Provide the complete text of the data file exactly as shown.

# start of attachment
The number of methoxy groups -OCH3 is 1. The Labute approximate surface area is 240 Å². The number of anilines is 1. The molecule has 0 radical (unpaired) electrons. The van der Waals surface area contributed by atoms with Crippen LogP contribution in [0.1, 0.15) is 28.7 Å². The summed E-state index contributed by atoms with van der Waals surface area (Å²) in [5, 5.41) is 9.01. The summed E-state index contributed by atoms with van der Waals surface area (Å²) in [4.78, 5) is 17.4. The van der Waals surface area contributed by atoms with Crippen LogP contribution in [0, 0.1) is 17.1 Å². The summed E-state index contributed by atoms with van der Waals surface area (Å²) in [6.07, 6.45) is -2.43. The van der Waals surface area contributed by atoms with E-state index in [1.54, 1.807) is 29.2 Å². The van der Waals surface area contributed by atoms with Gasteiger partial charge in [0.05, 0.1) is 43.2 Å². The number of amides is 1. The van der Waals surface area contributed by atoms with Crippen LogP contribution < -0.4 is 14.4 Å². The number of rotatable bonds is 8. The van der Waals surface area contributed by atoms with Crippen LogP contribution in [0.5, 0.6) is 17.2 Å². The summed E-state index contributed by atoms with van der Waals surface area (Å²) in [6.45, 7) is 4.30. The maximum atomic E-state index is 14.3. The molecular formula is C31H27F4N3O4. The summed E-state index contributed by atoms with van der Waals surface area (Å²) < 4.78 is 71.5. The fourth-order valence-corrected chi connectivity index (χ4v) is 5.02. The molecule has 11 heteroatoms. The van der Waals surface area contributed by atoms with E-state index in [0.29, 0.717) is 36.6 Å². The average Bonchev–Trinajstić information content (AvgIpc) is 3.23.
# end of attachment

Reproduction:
The number of methoxy groups -OCH3 is 1. The Labute approximate surface area is 240 Å². The number of anilines is 1. The molecule has 0 radical (unpaired) electrons. The van der Waals surface area contributed by atoms with Crippen LogP contribution in [0.1, 0.15) is 28.7 Å². The summed E-state index contributed by atoms with van der Waals surface area (Å²) in [5, 5.41) is 9.01. The summed E-state index contributed by atoms with van der Waals surface area (Å²) in [4.78, 5) is 17.4. The van der Waals surface area contributed by atoms with Crippen LogP contribution in [0, 0.1) is 17.1 Å². The summed E-state index contributed by atoms with van der Waals surface area (Å²) in [6.07, 6.45) is -2.43. The van der Waals surface area contributed by atoms with E-state index in [1.54, 1.807) is 29.2 Å². The van der Waals surface area contributed by atoms with Gasteiger partial charge in [0.05, 0.1) is 43.2 Å². The number of amides is 1. The van der Waals surface area contributed by atoms with Crippen LogP contribution < -0.4 is 14.4 Å². The number of rotatable bonds is 8. The van der Waals surface area contributed by atoms with Crippen LogP contribution in [0.5, 0.6) is 17.2 Å². The summed E-state index contributed by atoms with van der Waals surface area (Å²) in [6.45, 7) is 4.30. The maximum atomic E-state index is 14.3. The molecular formula is C31H27F4N3O4. The summed E-state index contributed by atoms with van der Waals surface area (Å²) < 4.78 is 71.5. The fourth-order valence-corrected chi connectivity index (χ4v) is 5.02. The molecule has 11 heteroatoms. The van der Waals surface area contributed by atoms with E-state index in [0.29, 0.717) is 36.6 Å². The average Bonchev–Trinajstić information content (AvgIpc) is 3.23.